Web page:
Pubdate: Wed, 07 Jul 2004
Source: Whitehorse Star (CN YK)
Copyright: 2004 Whitehorse Star
Author: Sarah Elizabeth Brown


A downtown resident's concern about traffic coming to and from a
nearby drug trafficker's home base has prompted the constituency's MLA
to call a public meeting to see what the community can do.

Todd Hardy, territorial representative for the downtown riding, as
well as the Yukon NDP leader, is in the planning stages for a July 28
open discussion at the Whitehorse Public Library.

A woman who lives in the downtown area said she approached Hardy a
couple of weeks ago because she's fed up with incessant noise 24 hours
a day after two houses where drugs are sold cropped up in her area

"It's not only motor vehicle traffic, it's foot traffic -- a lot of
people walking by screaming, swearing at all hours," the woman said,
who fears repercussions if her name is printed. "It doesn't matter if
it's 3 a.m., 5 a.m., 7 p.m. or noon. It is incredible, people on
bicycles, motorcycles, cabs. You name it, they're coming and going."

While she's seen some people under the influence of drugs after they
leave the drug houses, the resident is more concerned about the
constant noise, traffic and the incredible number of used needles
littering the ground.

"Every time I walk my dog, every time I step outside of my yard," the
woman said of how often she sees spent syringes underfoot.

"They're everywhere -- they're in the cemetery, along the clay banks,
on all walking paths. I worry for my safety and the safety of other
people and children because you don't know what kind of state
somebody's going to be in after they've shot up their drugs and if
they're hanging out in the bushes or in the alleys at all hours."

Despite the magnitude of the problem, the resident holds out hope for
the situation to improve.

"I do believe in our system and I'm trying to find out what can be
done. Obviously there's a problem somewhere now that dealers are
operating with carte blanche and I want to find out why the police
feel their hands are tied, what needs to be changed."

She said she'd also like to see pressure put on landlords who rent to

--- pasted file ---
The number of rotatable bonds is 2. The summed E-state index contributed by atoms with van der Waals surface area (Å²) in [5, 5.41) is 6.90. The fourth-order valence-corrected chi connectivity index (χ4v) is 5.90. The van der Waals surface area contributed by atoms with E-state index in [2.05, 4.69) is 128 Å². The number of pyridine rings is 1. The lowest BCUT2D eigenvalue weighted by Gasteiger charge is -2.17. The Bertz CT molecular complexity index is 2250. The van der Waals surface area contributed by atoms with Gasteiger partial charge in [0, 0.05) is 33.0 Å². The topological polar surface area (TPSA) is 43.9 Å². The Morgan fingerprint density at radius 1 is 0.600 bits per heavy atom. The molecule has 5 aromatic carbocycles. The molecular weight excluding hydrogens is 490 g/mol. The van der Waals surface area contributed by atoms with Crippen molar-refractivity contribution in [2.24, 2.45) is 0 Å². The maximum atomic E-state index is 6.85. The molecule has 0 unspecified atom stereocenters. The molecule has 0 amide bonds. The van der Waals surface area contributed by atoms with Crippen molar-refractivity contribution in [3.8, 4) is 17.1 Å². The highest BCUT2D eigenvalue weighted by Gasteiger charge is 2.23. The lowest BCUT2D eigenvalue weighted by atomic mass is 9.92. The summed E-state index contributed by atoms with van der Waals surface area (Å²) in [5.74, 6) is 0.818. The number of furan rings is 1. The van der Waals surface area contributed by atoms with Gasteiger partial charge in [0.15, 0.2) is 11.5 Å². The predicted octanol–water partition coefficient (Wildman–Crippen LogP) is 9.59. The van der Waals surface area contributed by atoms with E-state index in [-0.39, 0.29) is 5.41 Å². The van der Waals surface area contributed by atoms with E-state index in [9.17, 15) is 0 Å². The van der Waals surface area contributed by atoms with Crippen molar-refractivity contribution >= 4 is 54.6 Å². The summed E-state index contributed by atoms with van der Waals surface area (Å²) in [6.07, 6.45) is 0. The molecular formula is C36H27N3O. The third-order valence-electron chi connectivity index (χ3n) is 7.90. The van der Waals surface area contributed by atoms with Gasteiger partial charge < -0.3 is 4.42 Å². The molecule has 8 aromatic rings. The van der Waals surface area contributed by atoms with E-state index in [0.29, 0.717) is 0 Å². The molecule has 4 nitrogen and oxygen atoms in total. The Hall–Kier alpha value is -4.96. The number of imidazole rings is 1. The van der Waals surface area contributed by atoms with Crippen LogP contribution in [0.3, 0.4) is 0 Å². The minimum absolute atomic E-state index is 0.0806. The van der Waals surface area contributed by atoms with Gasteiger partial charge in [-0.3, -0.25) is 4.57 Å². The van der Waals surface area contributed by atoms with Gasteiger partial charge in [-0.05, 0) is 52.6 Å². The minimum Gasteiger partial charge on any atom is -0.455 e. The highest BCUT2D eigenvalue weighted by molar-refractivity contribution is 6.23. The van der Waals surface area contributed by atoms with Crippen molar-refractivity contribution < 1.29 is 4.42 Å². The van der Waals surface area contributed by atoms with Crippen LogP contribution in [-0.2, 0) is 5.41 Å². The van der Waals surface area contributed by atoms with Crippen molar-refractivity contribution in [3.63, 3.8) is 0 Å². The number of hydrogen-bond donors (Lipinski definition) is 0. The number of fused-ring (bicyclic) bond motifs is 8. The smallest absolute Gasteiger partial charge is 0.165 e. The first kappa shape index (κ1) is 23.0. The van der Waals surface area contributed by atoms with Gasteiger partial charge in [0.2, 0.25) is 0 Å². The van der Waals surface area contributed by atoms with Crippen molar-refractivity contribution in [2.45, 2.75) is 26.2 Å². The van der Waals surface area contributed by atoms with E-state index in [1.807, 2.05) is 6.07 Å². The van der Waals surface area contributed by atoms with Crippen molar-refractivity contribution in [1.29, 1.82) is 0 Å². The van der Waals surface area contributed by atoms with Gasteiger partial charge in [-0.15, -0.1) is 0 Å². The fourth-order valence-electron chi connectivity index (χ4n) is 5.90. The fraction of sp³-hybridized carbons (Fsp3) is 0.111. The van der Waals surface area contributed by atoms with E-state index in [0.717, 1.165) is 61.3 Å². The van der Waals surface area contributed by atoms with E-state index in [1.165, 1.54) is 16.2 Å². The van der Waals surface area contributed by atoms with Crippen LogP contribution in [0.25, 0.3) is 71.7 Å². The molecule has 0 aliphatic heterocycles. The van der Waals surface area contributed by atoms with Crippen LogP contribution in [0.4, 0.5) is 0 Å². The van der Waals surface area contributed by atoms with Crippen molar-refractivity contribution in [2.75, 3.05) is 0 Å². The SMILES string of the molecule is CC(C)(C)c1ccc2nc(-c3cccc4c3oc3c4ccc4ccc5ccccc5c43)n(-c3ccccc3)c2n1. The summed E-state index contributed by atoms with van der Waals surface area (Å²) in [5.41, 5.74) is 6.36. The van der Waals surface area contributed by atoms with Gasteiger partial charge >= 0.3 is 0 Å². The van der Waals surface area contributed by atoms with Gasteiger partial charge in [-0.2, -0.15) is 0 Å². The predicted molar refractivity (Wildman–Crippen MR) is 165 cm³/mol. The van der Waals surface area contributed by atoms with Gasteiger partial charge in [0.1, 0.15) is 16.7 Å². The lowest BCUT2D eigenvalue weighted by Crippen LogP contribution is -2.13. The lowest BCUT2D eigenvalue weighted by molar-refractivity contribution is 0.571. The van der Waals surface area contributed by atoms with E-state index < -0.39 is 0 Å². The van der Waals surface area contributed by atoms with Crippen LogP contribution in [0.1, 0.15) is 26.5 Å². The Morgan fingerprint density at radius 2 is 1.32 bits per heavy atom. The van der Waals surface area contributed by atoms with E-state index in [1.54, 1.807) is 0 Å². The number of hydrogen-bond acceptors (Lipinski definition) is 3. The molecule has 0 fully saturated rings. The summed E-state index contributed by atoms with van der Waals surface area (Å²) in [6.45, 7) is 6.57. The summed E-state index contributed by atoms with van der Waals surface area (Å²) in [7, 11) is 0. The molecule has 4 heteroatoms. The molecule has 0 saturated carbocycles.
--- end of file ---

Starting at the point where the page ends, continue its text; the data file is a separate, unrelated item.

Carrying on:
known drug dealers.

"It's not OK," she said. "They can't just wash their hands of the
problem and say, 'I get the rent every month. It's not my problem.'
Yes, everyone is morally responsible if they're renting to a known
drug dealer."

She's spoken with many other area residents who are concerned too, she
said, noting others have said the noise makes sleeping difficult and
that they've called the police before.

"This meeting is so that there's a co-ordinated effort, not
higgledy-piggledy, everyone calls the cops to whine and it gets
brushed off."

She's seen RCMP officers patrol around the block after a complaint is
made, but it's not part of a larger, planned effort, she said.

"And the police need to know people are behind them," she said.
"Sometimes they don't know how much support they have."

Hardy said he's spoken briefly with the RCMP's drug enforcement
division, and he plans to invite the police, the city, territorial
government, youth and seniors' groups to the meeting late this month.

The police or the government can't solve this sort of problem alone,
said Hardy, noting it will take a united effort to chase out drugs and
their dealers.

The public meeting will be a chance for people to discuss the problem,
talk about possible solutions and learn what's been done in other places.

The downtown of Whitehorse is the Yukon's only urban riding, noted
Hardy, and planning in the downtown core must be approached with that
in mind.

Downtown is a gathering point for business, social activities and the
home for many residents, but it's also a gathering place for social
problems such as drugs.

"It's a very active place, but we also have a crime and drug problem,"
Hardy said.

It's easy to plan "the good stuff" such as buildings and positive
growth, but at the same time, plans must be put in place to deal with
the sort of problems all urban centres in Canada face, he continued.

Drugs and drug houses were a problem when he was first elected in
1996, said Hardy, but since then he's noticed a substantial change.
"It is getting worse, there's no question about it."

Drugs are a seeping, insidious problem that affect everyone, not just
those who happen to live a short distance from residences where drugs
are being sold, the constituent said.

"Even the people in the fancy suburbs, if they think it's not their
problem, if we allow the drug culture to grow (downtown), it will seep
into Granger, Copper Ridge. The poison spreads." 
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